SOURCE: The Guardian

DATE: September 9, 2019

SNIP: Queensland’s former fire commissioner says an erratic bushfire front that climbed into the state’s subtropical rainforest and razed the 86-year-old Binna Burra Lodge is “like nothing we’ve ever seen before”.

“What we’re seeing, it’s just not within people’s imagination,” said Lee Johnson, who spent 12 years in charge of Queensland’s fire service.

“They just didn’t believe it could ever get so bad.”

Queensland remains in the grip of one of the worst bushfire threats in its history, fuelled by prolonged dry conditions and fierce gusting winds; an “omen” of a potentially devastating fire season ahead. There are still 52 fires burning across the state. Schools are closed and about 20 structures have been destroyed.

Early on Sunday morning, a fire front climbed into the Lamington national park and razed Binna Burra, a historic eco-tourism lodge built in the 1930s and surrounded by subtropical Gondwana rainforest.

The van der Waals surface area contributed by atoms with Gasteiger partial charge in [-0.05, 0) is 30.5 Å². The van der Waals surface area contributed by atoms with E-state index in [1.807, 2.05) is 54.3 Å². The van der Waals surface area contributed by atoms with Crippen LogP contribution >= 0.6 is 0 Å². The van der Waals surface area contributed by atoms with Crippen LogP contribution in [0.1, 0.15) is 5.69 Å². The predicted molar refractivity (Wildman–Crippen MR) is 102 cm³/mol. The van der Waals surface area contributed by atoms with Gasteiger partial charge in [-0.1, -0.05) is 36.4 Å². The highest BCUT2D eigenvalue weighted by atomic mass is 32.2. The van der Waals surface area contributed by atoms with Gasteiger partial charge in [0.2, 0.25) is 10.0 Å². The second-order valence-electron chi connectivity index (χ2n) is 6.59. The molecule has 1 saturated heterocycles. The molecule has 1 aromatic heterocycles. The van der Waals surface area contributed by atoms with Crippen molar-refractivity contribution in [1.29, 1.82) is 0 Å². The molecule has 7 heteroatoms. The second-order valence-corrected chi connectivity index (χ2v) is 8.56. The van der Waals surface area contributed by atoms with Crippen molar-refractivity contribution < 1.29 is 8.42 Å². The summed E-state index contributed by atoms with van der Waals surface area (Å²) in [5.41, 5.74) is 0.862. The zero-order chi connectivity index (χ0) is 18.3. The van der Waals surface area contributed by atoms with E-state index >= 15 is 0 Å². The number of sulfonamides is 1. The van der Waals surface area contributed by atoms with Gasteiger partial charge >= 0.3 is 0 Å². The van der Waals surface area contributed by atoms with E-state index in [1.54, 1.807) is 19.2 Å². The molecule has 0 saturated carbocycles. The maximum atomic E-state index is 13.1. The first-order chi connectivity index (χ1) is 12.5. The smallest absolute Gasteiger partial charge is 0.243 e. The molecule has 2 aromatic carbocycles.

The heritage-listed main lodge was built in 1933. It has never before been seriously threatened by bushfire, protected in part by lush and damp surroundings that typically suppress the progress of dangerous fires.

Last year, Queensland experienced “unprecedented” fire conditions in November – a combination of hot, dry and windy days in tropical and subtropical parts of the state.

A year later, and again conditions are being described in similar terms, the sort that can fuel catastrophic wildfires.